It hurts, sometimes, this living we do. The being born and the growing up and the heartbreaking and the lovemaking and the saying “goodbye” and the saying “I do” and the dying and the living.
Sometimes it really fucking hurts.
And in the real world, we wash that hurt off with some Jack on the rocks and blow it off with a few puffs of Marlboro or Mary Jay.
We wring out that hurt in the beds of lovers or strangers or whores, and we try to prune that hurt out of our lives with the sliding of credit cards.
But the plastic can’t cut deep enough, the sex can’t last long enough, and there’s not a substance in the world strong enough to make that hurt stay gone.
And for people of faith, we walk into a church and we sing songs (that maybe drive us crazy because the music is just so bad) and we shake hands and smile and pretend that this all makes the hurt feel better.
You know? maybe, sometimes, it helps.
But then we walk out of church and it hurts all over again.
The being born and the growing up and the heartbreaking and the lovemaking and the saying “goodbye” and the saying “I do” and the dying and the living.
Church can’t make that hurt stay gone.
(Really, we are so, so fucked.)
And maybe that’s why we get goosebumps when we read about a certain Man from a few centuries ago. Because this Man understood that life hurts. This world hurts. And we are all so royally fucked.
He got it.
He got it.
And not just that, but He lived it and He felt it and He hurt with us. Because He hurt for us. Because He knew that we were fucked and nothing we could do – on a barstool or a motel bed or a church pew – would be enough to make that hurt stay gone.
There was something He could do, though.
By taking the hurt on Himself, He could make it stay gone.
And so He did.
The Son of God put on human skin and lived with the people who were hurting. The more fucked up they were, the more love He seemed to have for them. And He loved them so much He did what they never would have done, even if they could.
He took the hurt.
He took the sadness and the shame and the sin. He took those secret sorrows, the ones so deeply buried that no one knows them but you and your tearsoaked pillows. He took the hidden hurts, the ones whose roots burrow down past your Sunday smile to the very bottom of your being. He took them all.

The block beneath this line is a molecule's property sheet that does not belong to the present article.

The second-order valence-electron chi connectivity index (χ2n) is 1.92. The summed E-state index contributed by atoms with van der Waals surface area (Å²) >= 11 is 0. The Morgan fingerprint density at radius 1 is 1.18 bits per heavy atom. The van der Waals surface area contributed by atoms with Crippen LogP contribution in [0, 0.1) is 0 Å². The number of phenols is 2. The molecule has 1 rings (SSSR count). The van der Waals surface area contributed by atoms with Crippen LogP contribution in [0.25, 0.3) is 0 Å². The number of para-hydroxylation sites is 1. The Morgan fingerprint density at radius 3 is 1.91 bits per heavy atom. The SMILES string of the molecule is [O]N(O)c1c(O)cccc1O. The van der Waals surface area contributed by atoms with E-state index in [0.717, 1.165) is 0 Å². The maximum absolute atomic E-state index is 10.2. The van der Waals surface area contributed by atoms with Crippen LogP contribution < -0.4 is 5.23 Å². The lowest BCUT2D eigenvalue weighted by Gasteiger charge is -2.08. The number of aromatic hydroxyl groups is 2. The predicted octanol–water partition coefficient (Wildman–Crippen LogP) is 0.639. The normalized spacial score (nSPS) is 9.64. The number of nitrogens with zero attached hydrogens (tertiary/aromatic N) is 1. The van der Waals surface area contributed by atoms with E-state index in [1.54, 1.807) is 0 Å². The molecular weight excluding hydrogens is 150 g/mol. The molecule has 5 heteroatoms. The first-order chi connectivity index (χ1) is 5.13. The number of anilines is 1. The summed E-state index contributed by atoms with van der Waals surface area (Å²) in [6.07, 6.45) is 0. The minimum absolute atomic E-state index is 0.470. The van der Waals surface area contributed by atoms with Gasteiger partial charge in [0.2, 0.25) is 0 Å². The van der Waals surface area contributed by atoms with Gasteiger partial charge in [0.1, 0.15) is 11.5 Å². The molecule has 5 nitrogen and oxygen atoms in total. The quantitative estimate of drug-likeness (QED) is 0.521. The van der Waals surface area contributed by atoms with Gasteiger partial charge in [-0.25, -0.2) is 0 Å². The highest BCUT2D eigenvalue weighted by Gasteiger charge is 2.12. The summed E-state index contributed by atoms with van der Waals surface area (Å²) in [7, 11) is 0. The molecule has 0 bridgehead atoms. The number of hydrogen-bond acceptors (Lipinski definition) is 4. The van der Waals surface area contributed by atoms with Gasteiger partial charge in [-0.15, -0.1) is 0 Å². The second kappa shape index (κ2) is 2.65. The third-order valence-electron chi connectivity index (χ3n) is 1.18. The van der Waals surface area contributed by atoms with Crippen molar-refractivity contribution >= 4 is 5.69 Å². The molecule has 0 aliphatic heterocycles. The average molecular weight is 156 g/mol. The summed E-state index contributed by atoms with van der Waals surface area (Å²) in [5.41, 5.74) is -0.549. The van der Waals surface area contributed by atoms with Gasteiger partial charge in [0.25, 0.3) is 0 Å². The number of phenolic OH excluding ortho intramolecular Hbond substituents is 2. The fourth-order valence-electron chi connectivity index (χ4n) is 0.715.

He took the hurt – all of it.
He took it on Himself, and He took it to the cross.
And it hurt.
More than we can understand – it hurt.
“Eloi, Eloi, lama sabachthani.”
He breathed and He lived and He hurt and He died for us. Because He loves us as a father loves his children. And there is nothing that grieves the Father quite like His children hurting.
So He did the one thing in all of earth and eternity that could make the hurt go away for good:
He took it to the grave with Himself.
The hurt stayed gone, but He came back.
That tomb is empty.
Our hearts are full.
The King is risen.
Life will still have its share of pain on this side of heaven. We shouldn’t kid ourselves, and He doesn’t ask it of us.
“For in this world you will have trouble…”
We will feel it alright. This world is – for now – haunted by the enemy, bitter that the King claimed His kingdom. Bitter that he cannot have us. Bitter that the tomb is empty.
Bitter that the Healer took on the hurt of the world, and He won.
“…but take heart. I have overcome the world.”
And He alone is enough to make the hurt stay gone.
Hurt may haunt us until He comes again, but it cannot have us.
Do you hear me? It cannot have us.
Because Christ came and He died and He rose.
The King is alive and on His throne.
(We were fucked, but now we’re free.)
Oh death, where is your victory?
Oh death, where is your sting?
He is risen, indeed.
“Thanks be to God, who gives us the victory through our Lord Jesus Christ.”
1 Corinthians 15:55-57